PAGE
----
CFA research finds no duplicate liquidity


By Wouter Klijn

Related Articles: | |

CFA Institute research has found no evidence of high-frequency traders (HFT) artificially propping up liquidity in global equity markets.

Some investors have criticised HFTs for placing multiple orders with the intention of cancelling the majority of these orders before they can be executed.

This ‘testing’ of the market comes at the expense of other investors, these critics say.

CFA Institute capital markets policy analyst Svi Rosov studied the dynamics and characteristics of liquidity across equity markets in the United States, United Kingdom and France between 2010 and 2014.

But Rosov found no evidence of liquidity evaporating in large caps.

“Investment professionals are concerned that displayed liquidity is unrepresentative of the true ability to execute trades,” he said.

“The argument of these professionals is that HFTs post numerous duplicate limit orders to increase the probability of execution because they know they have the speed advantage necessary to cancel the unnecessary duplicate orders before execution.

“The study estimated the extent to which depth at the top of the order book may be composed of duplicate liquidity by examining the impact of a trade on the order-book depth in terms of a multiple of the trade size.

“The study found no evidence that the trade impact in the United States has changed between 2010 and 2014.

“With the immediate trade impact found to be zero, this finding reflects the deep liquidity of US markets.”

But he found some evidence the trade impact in the dominant UK lit venue, the London Stock Exchange, had worsened over time.

“Liquidity is being replaced more slowly in 2014 than in 2010-2012,” he said.

Yet overall, the findings suggested the state of liquidity in modern markets, as measured by most traditional metrics, was good, he said.

ASIC recently published a report that found no adverse effects from HFTs on the Australian market.

Rosov argued liquidity problems caused by HFTs were less likely in the Australian market because it only had two exchanges.

“While ASIC’s review didn’t find systematic market dysfunction, it raised concerns about the characteristics of latency arbitrage, phantom liquidity and market fragility in the broader context of historically low trading costs,” he said.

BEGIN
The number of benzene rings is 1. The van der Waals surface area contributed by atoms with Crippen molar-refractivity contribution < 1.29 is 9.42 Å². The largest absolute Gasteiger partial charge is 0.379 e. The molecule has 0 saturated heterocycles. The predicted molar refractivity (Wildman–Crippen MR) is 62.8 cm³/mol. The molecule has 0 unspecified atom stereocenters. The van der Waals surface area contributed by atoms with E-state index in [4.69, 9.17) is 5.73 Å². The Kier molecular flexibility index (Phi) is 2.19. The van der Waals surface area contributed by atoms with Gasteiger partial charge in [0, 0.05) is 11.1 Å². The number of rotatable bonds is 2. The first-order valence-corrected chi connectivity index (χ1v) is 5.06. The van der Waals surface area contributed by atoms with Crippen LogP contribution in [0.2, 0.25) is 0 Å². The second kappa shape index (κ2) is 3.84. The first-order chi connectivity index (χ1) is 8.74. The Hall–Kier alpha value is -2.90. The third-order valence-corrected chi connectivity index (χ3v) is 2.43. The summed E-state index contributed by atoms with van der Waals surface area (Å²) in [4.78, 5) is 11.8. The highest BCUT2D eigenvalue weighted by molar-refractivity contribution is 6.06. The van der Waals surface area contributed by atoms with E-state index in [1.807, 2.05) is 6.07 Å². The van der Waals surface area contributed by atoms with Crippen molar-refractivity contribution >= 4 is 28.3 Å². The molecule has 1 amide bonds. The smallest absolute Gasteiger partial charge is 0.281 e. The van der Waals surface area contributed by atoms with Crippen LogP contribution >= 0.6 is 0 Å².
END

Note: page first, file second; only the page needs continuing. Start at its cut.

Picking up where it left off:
“However, associated timescales, and lack of quality data and natural experiments around these issues, make it impossible to empirically demonstrate any market-wide problems.

“Also, these issues affect mostly institutional investors, who have become increasingly sophisticated in their order submission strategies and there’s a growing sense that the debate is shifting away from HFT towards the disadvantages of a complete fragmentation of the market, particularly in the US.

“It’s the mismatch in communications infrastructure between the different venues that allows the existence of these unpopular strategies; the relatively benign findings of ASIC’s review could be explained by the less fragmented nature of the market outside the US.”

The issue of duplicated liquidity by HFTs and the cost of this to investors was brought to the attention of a wider public by author Michael Lewis in his 2014 book, Flash Boys.

Last weekend, Lewis backed the efforts by IEX to become a public exchange in the US, which he said would protect investors against the predatory trading of HFTs by introducing an intentional delay in the execution of trade orders.

“It's been interesting to read the public accounts of the money and time spent by high-frequency traders and the existing public stock exchanges to lobby your agency and other government officials to prevent IEX from becoming a public exchange,” he said in a submission to US regulator the Securities and Exchange Commission on Saturday.

“That is, to prevent an honest competitor from introducing an innovation into the US stock market that promises to benefit not only investors in that market, but the entire US economy, at the expense of high-frequency traders and the existing public stock exchanges.”

He argued that if IEX was allowed to become a public exchange, then it would further reduce the “tax levied by Wall Street intermediaries” on US stock market investors and introduce “a new spirit of fairness to that market”.

« Back to Articles